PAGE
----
How to Judge the Wear Resistance Performance of Pulley Rubber Lagging

October 15, 2019

Inside a conveyor system’s mechanical innards, wear fatigue issues plague hard-worked power transmission assemblies. Would it then surprise you to know that similar issues take place on the deck of the equipment? With the tensioned belt representing an unstoppable force and the pulley mounts performing as unmovable machine parts, it’s the drum lagging that suffers. And, as long as this no-win contest continues, that rubber lagging will experience material-eroding wear.

The Fight to Maintain Pulley Integrity

Pulleys are fabricated from tough stainless steel. They’re not going to experience much load-induced stress, at least not right away. Similarly, conveyor belts are made of tough but flexible materials. Rubber or metal-plated, the ribbons will manage their load. Even if a fatigue issue does occur on the belt, it’ll soon make itself known. A maintenance engineer can then action some kind of repair work. Underneath, though, between the belt and the drum, a wear resistance performance drop, which is taking place on the pulley lagging, is about to cause a major system upset. As the rubber drum lagging erodes, the belt slips. Load transportation efficiency is the next operational attribute to suffer. The traction, the grip coefficient between the pulley and the underside of the conveyor ribbon, experiences a marked decrease in towage power. The equipment is clearly experiencing a lifespan curbing event here.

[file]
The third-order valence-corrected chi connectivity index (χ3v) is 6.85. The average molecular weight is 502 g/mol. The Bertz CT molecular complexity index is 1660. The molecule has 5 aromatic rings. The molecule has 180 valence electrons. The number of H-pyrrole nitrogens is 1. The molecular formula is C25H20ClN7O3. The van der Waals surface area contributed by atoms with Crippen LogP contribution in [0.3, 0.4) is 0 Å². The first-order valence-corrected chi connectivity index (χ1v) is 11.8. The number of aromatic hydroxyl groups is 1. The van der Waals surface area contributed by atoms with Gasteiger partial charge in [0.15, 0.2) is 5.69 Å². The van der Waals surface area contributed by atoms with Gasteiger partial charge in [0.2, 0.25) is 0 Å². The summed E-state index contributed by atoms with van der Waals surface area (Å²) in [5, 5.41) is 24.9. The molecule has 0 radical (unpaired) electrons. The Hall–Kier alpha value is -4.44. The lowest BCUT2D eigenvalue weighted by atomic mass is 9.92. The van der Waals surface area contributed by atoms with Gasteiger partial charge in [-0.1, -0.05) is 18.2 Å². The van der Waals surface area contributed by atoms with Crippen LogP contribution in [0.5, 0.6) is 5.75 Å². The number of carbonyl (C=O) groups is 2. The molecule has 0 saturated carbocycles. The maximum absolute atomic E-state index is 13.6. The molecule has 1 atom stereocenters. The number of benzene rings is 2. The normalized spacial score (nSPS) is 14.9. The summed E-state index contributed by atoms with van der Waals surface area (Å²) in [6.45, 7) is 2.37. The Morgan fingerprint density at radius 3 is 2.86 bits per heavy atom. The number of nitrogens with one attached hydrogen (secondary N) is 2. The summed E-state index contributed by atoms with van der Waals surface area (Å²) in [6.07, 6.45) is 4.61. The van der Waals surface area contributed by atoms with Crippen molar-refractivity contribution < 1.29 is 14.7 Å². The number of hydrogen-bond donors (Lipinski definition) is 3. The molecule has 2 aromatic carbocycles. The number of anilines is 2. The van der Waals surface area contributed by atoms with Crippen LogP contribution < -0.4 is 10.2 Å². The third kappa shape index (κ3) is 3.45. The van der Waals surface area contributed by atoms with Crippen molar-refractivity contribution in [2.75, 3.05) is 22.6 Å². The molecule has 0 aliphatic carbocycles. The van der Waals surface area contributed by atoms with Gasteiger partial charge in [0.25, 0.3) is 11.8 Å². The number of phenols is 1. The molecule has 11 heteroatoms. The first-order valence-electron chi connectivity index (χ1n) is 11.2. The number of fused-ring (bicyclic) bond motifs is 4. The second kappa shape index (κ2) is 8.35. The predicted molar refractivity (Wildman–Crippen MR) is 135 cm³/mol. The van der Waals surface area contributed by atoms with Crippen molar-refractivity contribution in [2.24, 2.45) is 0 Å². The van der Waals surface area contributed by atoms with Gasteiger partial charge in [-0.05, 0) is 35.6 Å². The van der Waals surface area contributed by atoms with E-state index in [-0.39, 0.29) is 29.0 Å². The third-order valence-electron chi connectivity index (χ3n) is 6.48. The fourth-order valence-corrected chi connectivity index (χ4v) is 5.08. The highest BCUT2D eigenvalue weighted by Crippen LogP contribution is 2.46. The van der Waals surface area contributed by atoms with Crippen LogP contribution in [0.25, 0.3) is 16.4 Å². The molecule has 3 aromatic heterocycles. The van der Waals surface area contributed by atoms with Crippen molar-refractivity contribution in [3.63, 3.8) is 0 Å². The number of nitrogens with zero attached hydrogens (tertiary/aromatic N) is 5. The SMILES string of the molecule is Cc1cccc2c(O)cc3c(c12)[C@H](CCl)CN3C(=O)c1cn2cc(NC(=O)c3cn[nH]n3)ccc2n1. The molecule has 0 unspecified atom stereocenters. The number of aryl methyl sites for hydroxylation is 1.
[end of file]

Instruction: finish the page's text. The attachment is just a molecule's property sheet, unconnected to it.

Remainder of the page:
Evaluating Wear Resistance Performance

On busy conveyor equipment, especially the gear that operates as a company beast of burden, wear resistance issues can seriously undermine a working transport line’s performance rating. The rubber lagging surrounding the drum cylinders becomes so threadbare that it no longer engages the belt underside properly. Traction problems are on the rise. System energies are being lost as frictional heat. A slight click, which usually occurred when the powertrain shifted into gear, has recently become an ear-piercing squeal. To evaluate matters, to see how bad the issue has become, service engineers look for observable fatigue identifiers. If the equipment is overloaded, that loading factor is noted. Moving on from here, the tech measures belt slippage. With these two factors in-hand, an abrasion index is gauged.

True, it’s not quite that simple. For one thing, the material characteristics of the belt material and rubber lagging will also impact wear resistance performance. The tensile strength, hardness, and elongation resilience of the elastomeric ribbon are assessed as well. Likewise, the same factors are applied to the lagging rubber. Now, since all of the material properties are plugged in, the deck loads and belt tensioning forces are added, too. Finally, with a slippage measurement added to the engineering mathematics, a wear resistance performance rating is assigned to the equipment.

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